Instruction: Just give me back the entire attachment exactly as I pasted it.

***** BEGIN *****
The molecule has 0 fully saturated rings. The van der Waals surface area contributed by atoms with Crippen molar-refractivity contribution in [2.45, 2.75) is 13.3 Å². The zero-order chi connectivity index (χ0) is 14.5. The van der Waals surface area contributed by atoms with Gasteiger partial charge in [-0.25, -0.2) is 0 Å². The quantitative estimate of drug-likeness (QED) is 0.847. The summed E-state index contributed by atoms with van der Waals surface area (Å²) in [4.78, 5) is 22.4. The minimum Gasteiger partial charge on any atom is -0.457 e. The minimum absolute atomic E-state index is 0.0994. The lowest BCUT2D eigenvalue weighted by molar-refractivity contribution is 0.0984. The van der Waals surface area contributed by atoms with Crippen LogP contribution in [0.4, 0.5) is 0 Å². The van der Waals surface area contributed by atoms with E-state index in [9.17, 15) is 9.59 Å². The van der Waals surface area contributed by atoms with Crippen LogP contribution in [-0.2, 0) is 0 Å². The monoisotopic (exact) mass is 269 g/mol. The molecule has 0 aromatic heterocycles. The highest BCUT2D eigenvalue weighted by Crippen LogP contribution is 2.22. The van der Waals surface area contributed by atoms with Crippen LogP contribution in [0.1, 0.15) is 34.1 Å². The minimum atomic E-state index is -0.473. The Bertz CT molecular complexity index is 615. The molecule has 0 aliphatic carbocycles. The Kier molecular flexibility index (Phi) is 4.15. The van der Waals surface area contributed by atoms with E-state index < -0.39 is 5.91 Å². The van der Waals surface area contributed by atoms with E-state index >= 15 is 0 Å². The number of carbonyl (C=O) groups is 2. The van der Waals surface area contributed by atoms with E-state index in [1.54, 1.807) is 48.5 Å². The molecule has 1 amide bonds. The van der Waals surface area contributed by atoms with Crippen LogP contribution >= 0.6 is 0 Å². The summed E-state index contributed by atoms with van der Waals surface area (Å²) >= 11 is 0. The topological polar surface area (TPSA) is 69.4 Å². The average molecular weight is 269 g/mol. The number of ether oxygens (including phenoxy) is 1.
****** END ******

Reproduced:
The molecule has 0 fully saturated rings. The van der Waals surface area contributed by atoms with Crippen molar-refractivity contribution in [2.45, 2.75) is 13.3 Å². The zero-order chi connectivity index (χ0) is 14.5. The van der Waals surface area contributed by atoms with Gasteiger partial charge in [-0.25, -0.2) is 0 Å². The quantitative estimate of drug-likeness (QED) is 0.847. The summed E-state index contributed by atoms with van der Waals surface area (Å²) in [4.78, 5) is 22.4. The minimum Gasteiger partial charge on any atom is -0.457 e. The minimum absolute atomic E-state index is 0.0994. The lowest BCUT2D eigenvalue weighted by molar-refractivity contribution is 0.0984. The van der Waals surface area contributed by atoms with Crippen LogP contribution in [0.4, 0.5) is 0 Å². The van der Waals surface area contributed by atoms with E-state index in [9.17, 15) is 9.59 Å². The van der Waals surface area contributed by atoms with Crippen LogP contribution in [-0.2, 0) is 0 Å². The monoisotopic (exact) mass is 269 g/mol. The molecule has 0 aromatic heterocycles. The highest BCUT2D eigenvalue weighted by Crippen LogP contribution is 2.22. The van der Waals surface area contributed by atoms with Crippen LogP contribution in [0.1, 0.15) is 34.1 Å². The minimum atomic E-state index is -0.473. The Bertz CT molecular complexity index is 615. The molecule has 0 aliphatic carbocycles. The Kier molecular flexibility index (Phi) is 4.15. The van der Waals surface area contributed by atoms with E-state index < -0.39 is 5.91 Å². The van der Waals surface area contributed by atoms with E-state index >= 15 is 0 Å². The number of carbonyl (C=O) groups is 2. The van der Waals surface area contributed by atoms with E-state index in [1.54, 1.807) is 48.5 Å². The molecule has 1 amide bonds. The van der Waals surface area contributed by atoms with Crippen LogP contribution >= 0.6 is 0 Å². The summed E-state index contributed by atoms with van der Waals surface area (Å²) >= 11 is 0. The topological polar surface area (TPSA) is 69.4 Å². The average molecular weight is 269 g/mol. The number of ether oxygens (including phenoxy) is 1.